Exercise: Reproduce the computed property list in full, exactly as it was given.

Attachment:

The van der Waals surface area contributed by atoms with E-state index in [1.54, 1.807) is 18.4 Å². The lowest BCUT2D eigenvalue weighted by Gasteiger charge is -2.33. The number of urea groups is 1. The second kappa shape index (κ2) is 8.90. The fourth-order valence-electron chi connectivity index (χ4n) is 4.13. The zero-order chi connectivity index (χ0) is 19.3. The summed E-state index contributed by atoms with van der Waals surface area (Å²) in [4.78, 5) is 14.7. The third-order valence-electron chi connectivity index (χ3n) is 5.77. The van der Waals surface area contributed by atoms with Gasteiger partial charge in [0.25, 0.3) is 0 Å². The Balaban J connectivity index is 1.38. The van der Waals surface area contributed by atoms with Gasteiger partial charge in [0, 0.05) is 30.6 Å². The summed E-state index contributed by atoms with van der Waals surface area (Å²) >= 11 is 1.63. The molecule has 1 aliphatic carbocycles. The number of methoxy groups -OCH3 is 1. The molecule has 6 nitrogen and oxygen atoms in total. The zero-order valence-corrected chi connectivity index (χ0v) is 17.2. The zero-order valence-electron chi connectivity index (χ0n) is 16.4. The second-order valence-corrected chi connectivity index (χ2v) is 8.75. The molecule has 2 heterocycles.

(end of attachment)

The van der Waals surface area contributed by atoms with E-state index in [1.54, 1.807) is 18.4 Å². The lowest BCUT2D eigenvalue weighted by Gasteiger charge is -2.33. The number of urea groups is 1. The second kappa shape index (κ2) is 8.90. The fourth-order valence-electron chi connectivity index (χ4n) is 4.13. The zero-order chi connectivity index (χ0) is 19.3. The summed E-state index contributed by atoms with van der Waals surface area (Å²) in [4.78, 5) is 14.7. The third-order valence-electron chi connectivity index (χ3n) is 5.77. The van der Waals surface area contributed by atoms with Gasteiger partial charge in [0.25, 0.3) is 0 Å². The Balaban J connectivity index is 1.38. The van der Waals surface area contributed by atoms with Gasteiger partial charge in [0, 0.05) is 30.6 Å². The summed E-state index contributed by atoms with van der Waals surface area (Å²) >= 11 is 1.63. The molecule has 1 aliphatic carbocycles. The number of methoxy groups -OCH3 is 1. The molecule has 6 nitrogen and oxygen atoms in total. The zero-order valence-corrected chi connectivity index (χ0v) is 17.2. The zero-order valence-electron chi connectivity index (χ0n) is 16.4. The second-order valence-corrected chi connectivity index (χ2v) is 8.75. The molecule has 2 heterocycles.